# Can Someone help me take this limit?

• Feb 8th 2010, 01:12 PM
Slyprince
Can Someone help me take this limit?
I know that the limit as n goes to infinity of ((n-2)/n)^n=e^-2 but I do not know the steps to arrive there. Can someone help me?
Also how do you enter math so that it actually looks like math and not the "gobbelty gook" above
• Feb 8th 2010, 01:24 PM
tonio
Quote:

Originally Posted by Slyprince
I know that the limit as n goes to infinity of ((n-2)/n)^n=e^-2 but I do not know the steps to arrive there. Can someone help me?
Also how do you enter math so that it actually looks like math and not the "gobbelty gook" above

Do you already know that $\lim_{n\to\infty}\left(1+\frac{1}{f(n)}\right)^{f( n)}=e$ for any function $f(n)\,\,\,s.t.\,\,\, f(n)\xrightarrow [n\to\infty]{} \pm\infty$ ? If you do then:

$\left(\frac{n-2}{n}\right)^n=\left[\left(1+\frac{1}{-n\slash 2}\right)^{-n\slash 2}\right]^{-2}\xrightarrow [n\to\infty]{}e^{-2}$

Tonio
• Feb 8th 2010, 01:24 PM
icemanfan
You need to learn how to use LaTeX. There is a subforum on this website for learning how to use it.
• Feb 8th 2010, 01:29 PM
HallsofIvy
Quote:

Originally Posted by Slyprince
I know that the limit as n goes to infinity of ((n-2)/n)^n=e^-2 but I do not know the steps to arrive there. Can someone help me?
Also how do you enter math so that it actually looks like math and not the "gobbelty gook" above

To answer your second question, use "LaTex" by staring with "[math ]" and ending with "[/math ]" without the last space.
For example, $\lim_{n\to\infty}\left(\frac{n- 2}{n}\right)^n$.
Click on that to see the code. There is also a "LaTex tutorial" on this forum.

To answer your first question, rewrite the formula as $\left(1- \frac{2}{n}\right)^n$ and let $m= \frac{n}{2}$ so n= 2m. Now it becomes $\left(1- \frac{1}{m}\right)^{2m}$ $= \left[\left(1- \frac{1}{m}\right)^m\right]^2$.

Before continuing, I would need to know- what definition of "e" are you using?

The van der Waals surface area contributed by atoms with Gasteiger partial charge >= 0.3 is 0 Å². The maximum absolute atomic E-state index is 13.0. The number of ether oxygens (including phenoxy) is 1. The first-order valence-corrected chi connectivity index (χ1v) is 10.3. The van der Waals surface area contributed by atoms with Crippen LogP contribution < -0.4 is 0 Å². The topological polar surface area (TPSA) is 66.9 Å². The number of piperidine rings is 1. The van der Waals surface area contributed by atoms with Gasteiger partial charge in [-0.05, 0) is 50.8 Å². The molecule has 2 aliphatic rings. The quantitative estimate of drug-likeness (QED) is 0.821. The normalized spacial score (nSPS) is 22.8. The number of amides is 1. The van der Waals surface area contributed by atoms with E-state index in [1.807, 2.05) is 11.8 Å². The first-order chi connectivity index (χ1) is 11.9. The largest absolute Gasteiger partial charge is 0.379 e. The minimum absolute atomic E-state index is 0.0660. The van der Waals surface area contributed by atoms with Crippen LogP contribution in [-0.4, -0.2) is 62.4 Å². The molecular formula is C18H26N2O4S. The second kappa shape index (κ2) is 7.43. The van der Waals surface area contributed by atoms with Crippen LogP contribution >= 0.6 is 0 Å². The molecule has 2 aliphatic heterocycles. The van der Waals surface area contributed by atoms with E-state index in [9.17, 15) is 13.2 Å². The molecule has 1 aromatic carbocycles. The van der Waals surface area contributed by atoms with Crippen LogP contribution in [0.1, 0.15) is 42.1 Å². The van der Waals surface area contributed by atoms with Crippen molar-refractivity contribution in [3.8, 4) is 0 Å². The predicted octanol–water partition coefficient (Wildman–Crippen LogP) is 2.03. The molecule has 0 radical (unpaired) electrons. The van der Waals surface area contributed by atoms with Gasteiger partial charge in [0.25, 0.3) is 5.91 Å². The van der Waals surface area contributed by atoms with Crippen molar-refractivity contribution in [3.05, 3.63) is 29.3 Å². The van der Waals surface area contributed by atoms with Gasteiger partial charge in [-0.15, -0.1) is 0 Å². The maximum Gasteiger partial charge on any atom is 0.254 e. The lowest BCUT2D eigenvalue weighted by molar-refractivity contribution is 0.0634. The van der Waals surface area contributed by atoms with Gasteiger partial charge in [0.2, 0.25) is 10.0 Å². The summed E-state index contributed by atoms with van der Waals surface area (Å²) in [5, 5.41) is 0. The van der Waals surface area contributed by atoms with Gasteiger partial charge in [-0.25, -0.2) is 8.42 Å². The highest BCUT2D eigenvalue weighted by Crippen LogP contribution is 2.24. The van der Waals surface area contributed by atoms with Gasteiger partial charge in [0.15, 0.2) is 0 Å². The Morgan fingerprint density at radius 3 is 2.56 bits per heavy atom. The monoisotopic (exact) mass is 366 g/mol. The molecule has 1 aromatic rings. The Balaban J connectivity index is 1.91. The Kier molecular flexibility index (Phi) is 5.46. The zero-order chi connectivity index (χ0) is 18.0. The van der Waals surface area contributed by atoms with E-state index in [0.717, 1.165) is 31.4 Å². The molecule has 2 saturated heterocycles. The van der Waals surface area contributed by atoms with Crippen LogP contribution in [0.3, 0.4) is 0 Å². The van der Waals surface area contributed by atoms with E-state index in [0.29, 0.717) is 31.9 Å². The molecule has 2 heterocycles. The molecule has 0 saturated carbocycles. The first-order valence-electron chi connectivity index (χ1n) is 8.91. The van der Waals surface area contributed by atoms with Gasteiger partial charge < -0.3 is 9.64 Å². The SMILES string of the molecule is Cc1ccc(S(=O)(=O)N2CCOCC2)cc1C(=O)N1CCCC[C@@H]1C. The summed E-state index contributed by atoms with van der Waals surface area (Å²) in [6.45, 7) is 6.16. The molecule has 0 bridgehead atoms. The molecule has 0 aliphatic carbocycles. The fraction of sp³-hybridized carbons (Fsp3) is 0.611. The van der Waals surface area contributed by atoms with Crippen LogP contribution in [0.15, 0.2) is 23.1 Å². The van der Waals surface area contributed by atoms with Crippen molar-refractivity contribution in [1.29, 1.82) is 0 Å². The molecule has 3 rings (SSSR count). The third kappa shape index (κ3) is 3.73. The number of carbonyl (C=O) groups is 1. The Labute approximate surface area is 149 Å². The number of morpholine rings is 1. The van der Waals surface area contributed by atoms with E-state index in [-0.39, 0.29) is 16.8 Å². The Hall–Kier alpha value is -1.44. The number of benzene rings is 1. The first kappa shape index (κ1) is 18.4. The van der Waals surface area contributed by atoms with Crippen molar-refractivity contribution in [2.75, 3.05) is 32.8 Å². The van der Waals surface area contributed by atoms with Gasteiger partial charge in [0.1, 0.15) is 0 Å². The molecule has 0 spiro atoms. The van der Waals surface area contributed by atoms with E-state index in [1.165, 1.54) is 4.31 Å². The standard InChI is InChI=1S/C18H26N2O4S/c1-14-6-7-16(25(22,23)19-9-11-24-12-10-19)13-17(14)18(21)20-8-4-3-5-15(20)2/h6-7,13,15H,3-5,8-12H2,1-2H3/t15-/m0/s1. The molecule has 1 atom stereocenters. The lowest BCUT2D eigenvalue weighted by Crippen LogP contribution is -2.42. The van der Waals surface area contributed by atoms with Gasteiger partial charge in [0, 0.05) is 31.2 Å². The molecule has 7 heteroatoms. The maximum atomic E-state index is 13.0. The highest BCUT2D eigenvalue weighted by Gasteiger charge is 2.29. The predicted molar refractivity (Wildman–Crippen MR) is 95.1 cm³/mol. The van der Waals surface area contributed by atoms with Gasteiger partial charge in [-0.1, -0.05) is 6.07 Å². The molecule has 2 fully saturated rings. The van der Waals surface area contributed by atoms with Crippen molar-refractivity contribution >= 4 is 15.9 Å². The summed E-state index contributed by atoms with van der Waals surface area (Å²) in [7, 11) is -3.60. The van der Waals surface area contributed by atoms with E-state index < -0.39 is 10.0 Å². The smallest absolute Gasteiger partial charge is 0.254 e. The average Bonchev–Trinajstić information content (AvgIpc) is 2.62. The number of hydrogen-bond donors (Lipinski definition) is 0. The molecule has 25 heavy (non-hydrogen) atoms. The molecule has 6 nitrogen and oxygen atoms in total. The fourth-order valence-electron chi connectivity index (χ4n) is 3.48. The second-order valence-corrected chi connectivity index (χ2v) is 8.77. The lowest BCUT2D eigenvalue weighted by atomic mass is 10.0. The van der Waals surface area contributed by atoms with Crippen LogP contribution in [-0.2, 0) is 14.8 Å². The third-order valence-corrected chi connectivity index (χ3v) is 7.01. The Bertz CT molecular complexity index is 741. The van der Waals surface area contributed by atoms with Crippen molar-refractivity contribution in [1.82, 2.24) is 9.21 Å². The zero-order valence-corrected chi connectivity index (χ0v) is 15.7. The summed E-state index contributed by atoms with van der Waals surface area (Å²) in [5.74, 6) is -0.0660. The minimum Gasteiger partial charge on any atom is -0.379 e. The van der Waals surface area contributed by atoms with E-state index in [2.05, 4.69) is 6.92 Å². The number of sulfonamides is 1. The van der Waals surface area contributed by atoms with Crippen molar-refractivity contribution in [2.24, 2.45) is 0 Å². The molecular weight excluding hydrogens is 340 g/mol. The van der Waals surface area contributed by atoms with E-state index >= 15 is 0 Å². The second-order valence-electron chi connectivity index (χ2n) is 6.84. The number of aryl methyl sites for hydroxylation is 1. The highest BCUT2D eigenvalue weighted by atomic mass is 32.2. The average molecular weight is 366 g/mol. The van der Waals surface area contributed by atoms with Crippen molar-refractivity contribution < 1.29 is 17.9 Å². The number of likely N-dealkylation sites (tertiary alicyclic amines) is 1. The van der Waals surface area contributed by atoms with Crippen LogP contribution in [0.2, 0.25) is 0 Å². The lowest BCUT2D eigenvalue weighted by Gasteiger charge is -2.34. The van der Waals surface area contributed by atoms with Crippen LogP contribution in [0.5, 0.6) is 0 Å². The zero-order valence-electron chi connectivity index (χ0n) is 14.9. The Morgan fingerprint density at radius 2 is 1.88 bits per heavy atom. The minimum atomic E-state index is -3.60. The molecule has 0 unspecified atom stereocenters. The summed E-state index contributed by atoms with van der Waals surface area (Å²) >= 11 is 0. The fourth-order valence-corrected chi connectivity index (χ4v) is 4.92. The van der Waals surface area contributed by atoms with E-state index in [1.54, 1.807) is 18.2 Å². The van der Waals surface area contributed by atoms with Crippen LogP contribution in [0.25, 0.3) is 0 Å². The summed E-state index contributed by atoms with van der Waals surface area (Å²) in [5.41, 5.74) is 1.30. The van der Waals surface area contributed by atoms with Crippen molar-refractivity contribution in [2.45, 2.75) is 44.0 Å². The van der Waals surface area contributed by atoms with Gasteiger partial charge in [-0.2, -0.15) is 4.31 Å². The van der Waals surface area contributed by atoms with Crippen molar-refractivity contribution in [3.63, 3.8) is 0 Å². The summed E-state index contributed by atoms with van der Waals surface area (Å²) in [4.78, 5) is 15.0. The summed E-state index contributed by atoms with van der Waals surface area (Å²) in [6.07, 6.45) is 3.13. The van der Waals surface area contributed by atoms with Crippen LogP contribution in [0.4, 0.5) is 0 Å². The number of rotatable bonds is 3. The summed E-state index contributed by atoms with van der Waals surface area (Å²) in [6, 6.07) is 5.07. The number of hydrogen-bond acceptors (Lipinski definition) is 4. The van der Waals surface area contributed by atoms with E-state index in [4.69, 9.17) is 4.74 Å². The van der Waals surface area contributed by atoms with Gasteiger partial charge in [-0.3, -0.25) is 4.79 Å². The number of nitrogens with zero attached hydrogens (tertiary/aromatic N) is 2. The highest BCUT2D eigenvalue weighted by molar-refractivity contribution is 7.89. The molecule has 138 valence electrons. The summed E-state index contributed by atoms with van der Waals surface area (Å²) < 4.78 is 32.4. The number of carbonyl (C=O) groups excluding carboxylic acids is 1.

Once again, Tonio got in just ahead of me!
• Feb 8th 2010, 02:11 PM
Slyprince
Quote:

Originally Posted by HallsofIvy
To answer your second question, use "LaTex" by staring with "[math ]" and ending with "[/math ]" without the last space.
For example, $\lim_{n\to\infty}\left(\frac{n- 2}{n}\right)^n$.
Click on that to see the code. There is also a "LaTex tutorial" on this forum.

To answer your first question, rewrite the formula as $\left(1- \frac{2}{n}\right)^n$ and let $m= \frac{n}{2}$ so n= 2m. Now it becomes $\left(1- \frac{1}{m}\right)^{2m}$ $= \left[\left(1- \frac{1}{m}\right)^m\right]^2$.

Before continuing, I would need to know- what definition of "e" are you using?

Once again, Tonio got in just ahead of me!

where e= the limit of (1+1/n) as n goes to infinity.
Thanks Tonio but it seems like you went through a few steps which I did not follow. Can someone fill in the gaps. I'm in the second calculus in college (series and multivariable calculus) and I just recently learned that that was the definition of e. I was never taught that so now I'm lost when it comes to these kind of limits.

Do you guys get paid for this. This seems a little too convenient. I was recently online and I tried to get tutored for math online and the fee was outrageous (something like $30 a month) and then I recently stumbled on this website. I guess what I'm trying to say is do you guys do this out of the goodness in your heart or do you get compensated? • Feb 8th 2010, 06:38 PM tonio Quote: Originally Posted by Slyprince where e= the limit of (1+1/n) as n goes to infinity. Thanks Tonio but it seems like you went through a few steps which I did not follow. Can someone fill in the gaps. I'm in the second calculus in college (series and multivariable calculus) and I just recently learned that that was the definition of e. I was never taught that so now I'm lost when it comes to these kind of limits. Do you guys get paid for this. This seems a little too convenient. I was recently online and I tried to get tutored for math online and the fee was outrageous (something like$30 a month) and then I recently stumbled on this website. I guess what I'm trying to say is do you guys do this out of the goodness in your heart or do you get compensated?

\$30 USA devaluate dollars...A MONTH...looked to you "outrageous"?? Oh, dear: you better don't learn my HOUR fee...(Worried)

Tonio